Arts center program wraps with students’ Bridgeport gallery show
Published 1:08 pm, Thursday, June 8, 2017
BRIDGEPORT — Inside a brick building several blocks from their school, students’ graffiti works lined two walls, adding splashes of color, political statements and diverse interpretations of graffiti style to the gallery space.
At Bridgeport art gallery 305 Knowlton Monday night, the Westport Arts Center’s “Connections” outreach program finished with a flourish. The experience, which offers high school students in underserved urban areas an intensive 10-day artist-in-residency program, concluded with a gallery show of students’ work for the first time.
“I never knew anyone in my class could do any of this,” said Gio Alvarez, standing beside his piece on display Monday.
The 16-year-old Bridgeport resident was among about 50 tenth grade students at Bridgeport’s Bridge Academy who participated in this spring’s Connections program. The program runs about four times each year and aims to serve 50 students during each session. Funded and coordinated by the Westport Arts Center (WAC), it has commonly partnered with schools in Norwalk and Bridgeport.
“You give the kids a reason, it makes them proud,” said WAC Director of Education Lillie Fortino. The program typically concludes with a museum visit or other excursion, but Fortino explained the inaugural gallery show gave students a purpose for their hard work.
Bridge Academy art and film teacher Jill Imse concurred that the show gave her students a platform, explaining it helped them “sing their own voice.” She noticed many students feared showing their feelings and thoughts when Connections began but many were surprised with what they expressed by the end of the experience.
One piece, peppered with magazine cut-outs — reading, “There is no truth,” “Black beauty” and “I’ll do it my way” — represented to Imse a student’s art voice exploding on the page. She said the student had been quiet and soft-spoken but discovered a strong artistic voice through the 10-week program. Imse described another piece — a dark-hued work filled with images of raised arms and scrawled with words including “Hate,” “Ignorance” and “When it all ends, are you happy!” — as the strongest political statement of the group.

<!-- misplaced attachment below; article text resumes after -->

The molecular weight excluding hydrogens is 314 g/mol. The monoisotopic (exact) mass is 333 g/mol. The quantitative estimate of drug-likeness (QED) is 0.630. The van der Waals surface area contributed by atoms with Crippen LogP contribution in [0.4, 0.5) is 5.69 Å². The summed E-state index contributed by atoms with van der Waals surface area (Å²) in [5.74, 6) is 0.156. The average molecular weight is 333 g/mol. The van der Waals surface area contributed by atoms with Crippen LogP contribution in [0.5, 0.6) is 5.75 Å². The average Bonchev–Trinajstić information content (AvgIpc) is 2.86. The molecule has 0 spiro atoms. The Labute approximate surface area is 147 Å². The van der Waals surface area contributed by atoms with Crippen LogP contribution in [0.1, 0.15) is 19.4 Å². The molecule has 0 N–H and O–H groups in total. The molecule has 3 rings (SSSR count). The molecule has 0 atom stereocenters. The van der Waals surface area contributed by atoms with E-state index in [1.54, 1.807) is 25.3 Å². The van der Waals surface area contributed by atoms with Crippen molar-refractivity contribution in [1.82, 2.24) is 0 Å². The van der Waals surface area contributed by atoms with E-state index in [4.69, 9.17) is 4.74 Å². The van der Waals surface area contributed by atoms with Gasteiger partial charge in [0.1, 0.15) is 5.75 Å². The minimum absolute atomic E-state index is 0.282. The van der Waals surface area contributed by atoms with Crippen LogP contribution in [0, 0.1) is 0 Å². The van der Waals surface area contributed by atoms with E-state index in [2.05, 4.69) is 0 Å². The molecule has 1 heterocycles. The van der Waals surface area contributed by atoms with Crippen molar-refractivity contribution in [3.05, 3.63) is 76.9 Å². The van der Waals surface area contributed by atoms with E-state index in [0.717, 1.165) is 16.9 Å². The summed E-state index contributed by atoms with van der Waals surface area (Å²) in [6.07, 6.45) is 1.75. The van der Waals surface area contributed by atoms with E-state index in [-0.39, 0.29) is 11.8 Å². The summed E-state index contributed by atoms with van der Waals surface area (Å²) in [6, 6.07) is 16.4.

The recent Connections session focused on graffiti-style art. Norwalk-based artist Jahmane (West), who served as the artist-in-residence and has worked with Connections for several years, had students develop a tag name, learn various styles and conclude with a “wildstyle” piece.
Jahmane, who is a member of the WAC artists collective, called the gallery show a great ending point for the class to see their work displayed, especially just blocks from their school.
Alvarez first became interested in art after a minor accident four years ago when he spent time playing video games and noticed the art in the games. Interested in being able to create himself, he started sketching and learning from YouTube videos. Connections offered him a chance to work with a professional artist and try something new.
“It was really fun learning a new style,” Alvarez said.